I was sitting in the shade of a pomegranate tree in a remote valley in southern Afghanistan when I heard the pop. The sun was just coming up, and I could see a thin plume of smoke ascending from a nearby hilltop. The screams were shrill and full of fear.
By the time I reached the top of the hill, the screaming had stopped. A soldier appeared, his hands covered in blood. He looked stunned. On the other side of a small ridge, there was a shallow crater, and in the middle of it was my friend Eddie. All that remained of his right leg was several inches of shredded flesh and bone. “Doc,” he said. “Help.” My hands trembled as I unzipped my aid bag. I had done this once before. On a goat.
For years, People for the Ethical Treatment of Animals has spearheaded a campaign to end the military’s practice of using live animals to train medics. That effort gained traction in June when 71 members of Congress signed a letter urging the Defense Department to phase out the program. One of the sponsors was Rep. Joe Heck, Republican of Nevada, who, as an Army Reserve doctor, served in a hospital west of Baghdad in 2008. His sponsorship, along with the signatures of nine other veterans, gives the impression that even the military finds “live tissue” training cruel and unnecessary. Their proposed solution: “high-tech, cost-effective simulation.”
Is it cruel to cut, slice and stab an animal to death while it’s under anesthesia? Absolutely. Is it unnecessary? It depends. The letter points to a recent military study that concluded that “there is no objective benefit of animal training” as compared with high-tech simulators. But that study was conducted in a laboratory and the participants weren’t combat medics preparing to deploy to a war zone. They were airmen assigned to a medical center in Mississippi. So, yes, in that case, it was not necessary. But in my case, as someone who’d soon be responsible for the lives of 30 men operating in Kandahar, it was.
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I usually get asked the same question when I tell people I was a combat medic: Did I attend medical school? I did not. My transformation from pizza delivery guy to Army health care specialist occurred over about seven months. The medical training, which accounted for 16 weeks of that time, was a mix of classroom instruction and hands-on exercises in simulated combat environments where I practiced on mannequins.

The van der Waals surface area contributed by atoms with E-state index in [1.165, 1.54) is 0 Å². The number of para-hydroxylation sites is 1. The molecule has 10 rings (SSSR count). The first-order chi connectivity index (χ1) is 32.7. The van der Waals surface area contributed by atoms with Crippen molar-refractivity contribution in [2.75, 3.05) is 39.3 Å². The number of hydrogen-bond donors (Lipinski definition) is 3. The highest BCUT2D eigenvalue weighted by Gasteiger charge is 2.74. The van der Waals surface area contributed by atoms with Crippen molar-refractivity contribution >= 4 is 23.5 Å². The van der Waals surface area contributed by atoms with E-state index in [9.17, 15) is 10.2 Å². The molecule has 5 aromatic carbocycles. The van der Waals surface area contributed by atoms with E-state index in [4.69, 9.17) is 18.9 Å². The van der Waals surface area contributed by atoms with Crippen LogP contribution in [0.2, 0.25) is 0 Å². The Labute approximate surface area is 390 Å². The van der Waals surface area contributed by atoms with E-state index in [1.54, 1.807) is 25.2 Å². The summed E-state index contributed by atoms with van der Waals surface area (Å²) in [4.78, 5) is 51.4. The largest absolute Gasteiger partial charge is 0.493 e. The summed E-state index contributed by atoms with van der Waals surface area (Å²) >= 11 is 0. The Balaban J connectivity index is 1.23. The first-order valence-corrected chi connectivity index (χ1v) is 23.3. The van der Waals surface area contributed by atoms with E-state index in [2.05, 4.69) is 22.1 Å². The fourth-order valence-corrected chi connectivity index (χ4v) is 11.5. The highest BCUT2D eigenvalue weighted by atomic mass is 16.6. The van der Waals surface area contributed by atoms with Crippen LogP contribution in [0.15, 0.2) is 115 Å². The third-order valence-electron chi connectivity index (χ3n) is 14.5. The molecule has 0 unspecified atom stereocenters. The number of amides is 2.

My medic mission
That was in 2007. In 2008, I deployed to Baghdad with a hospital unit. In 2009, I returned to the States and began preparing to deploy again, this time to Afghanistan with the infantry. By then, I was confident in my skills as a medic, but not as a combat medic. There’s a difference. My mission would put me in life-or-death situations without support from the doctors and nurses I worked with in Iraq. And so two months before we shipped off, my unit sent me to the goat lab.
In the Army, the “goat lab” is what we call Brigade Combat Team Trauma Training, which is offered to front-line medical personnel preparing to deploy. Over several days, medics learn techniques for treating battlefield injuries. The final test puts the student in a dark room where, under blinding strobe lights, he is presented with an anesthetized goat. Usually, the instructor uses shears to amputate one of the goat’s legs and yells, “Go!”
Treating battlefield wounds on the battlefield is not easy. Take a leg that’s been amputated by a roadside bomb, for example: The mangled flesh makes it difficult to find the source of bleeding, the fat slithers away under your grip, the muscles tense up so you have to lean into the tourniquet as you twist to stanch the blood flow. That stuff can blindside someone unless he’s experienced it before.
For most combat medics, training on live animals is the only way they’ll experience that real blood, bone and tissue before they treat their first battlefield casualty. And of course it’s not just “Doc” who benefits from that training – it’s every member of the platoon. Countless times in the wars in Iraq and Afghanistan, a combat platoon was pinned down in a firefight for hours. To deny their medic the best training is to deny all of them a better chance of making it out alive.
We weren’t in Afghanistan long before I treated my first set of human casualties: a pair of toddlers who had been struck by a roadside bomb. Over the next year, I treated many of the wounds I had encountered in the goat lab. By the time I reached the top of that hill and looked down at Eddie, who had just knelt on a land mine, I was confident in my abilities, but I had never treated a full leg amputation on a human. Now I had to do it in a minefield. It still amazes me that he survived. It was worth a goat. It was worth thousands.
The New York Times
Adam Linehan, a former United States Army medic, is a senior staff writer at Task and Purpose.